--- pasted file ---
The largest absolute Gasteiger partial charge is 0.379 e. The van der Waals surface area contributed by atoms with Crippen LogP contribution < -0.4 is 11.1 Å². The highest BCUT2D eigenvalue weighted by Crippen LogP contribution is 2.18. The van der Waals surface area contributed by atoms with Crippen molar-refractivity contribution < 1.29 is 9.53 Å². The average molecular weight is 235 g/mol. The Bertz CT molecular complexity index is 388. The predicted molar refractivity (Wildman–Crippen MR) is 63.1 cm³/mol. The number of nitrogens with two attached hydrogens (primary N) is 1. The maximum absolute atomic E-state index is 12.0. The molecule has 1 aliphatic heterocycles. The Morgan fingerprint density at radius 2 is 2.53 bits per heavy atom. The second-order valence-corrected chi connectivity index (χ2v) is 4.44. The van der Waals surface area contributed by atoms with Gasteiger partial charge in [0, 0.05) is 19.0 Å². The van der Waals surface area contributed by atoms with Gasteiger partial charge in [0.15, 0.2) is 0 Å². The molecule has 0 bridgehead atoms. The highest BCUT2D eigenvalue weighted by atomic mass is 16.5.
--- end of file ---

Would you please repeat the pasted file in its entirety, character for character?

The largest absolute Gasteiger partial charge is 0.379 e. The van der Waals surface area contributed by atoms with Crippen LogP contribution < -0.4 is 11.1 Å². The highest BCUT2D eigenvalue weighted by Crippen LogP contribution is 2.18. The van der Waals surface area contributed by atoms with Crippen molar-refractivity contribution < 1.29 is 9.53 Å². The average molecular weight is 235 g/mol. The Bertz CT molecular complexity index is 388. The predicted molar refractivity (Wildman–Crippen MR) is 63.1 cm³/mol. The number of nitrogens with two attached hydrogens (primary N) is 1. The maximum absolute atomic E-state index is 12.0. The molecule has 1 aliphatic heterocycles. The Morgan fingerprint density at radius 2 is 2.53 bits per heavy atom. The second-order valence-corrected chi connectivity index (χ2v) is 4.44. The van der Waals surface area contributed by atoms with Gasteiger partial charge in [0, 0.05) is 19.0 Å². The van der Waals surface area contributed by atoms with Gasteiger partial charge in [0.15, 0.2) is 0 Å². The molecule has 0 bridgehead atoms. The highest BCUT2D eigenvalue weighted by atomic mass is 16.5.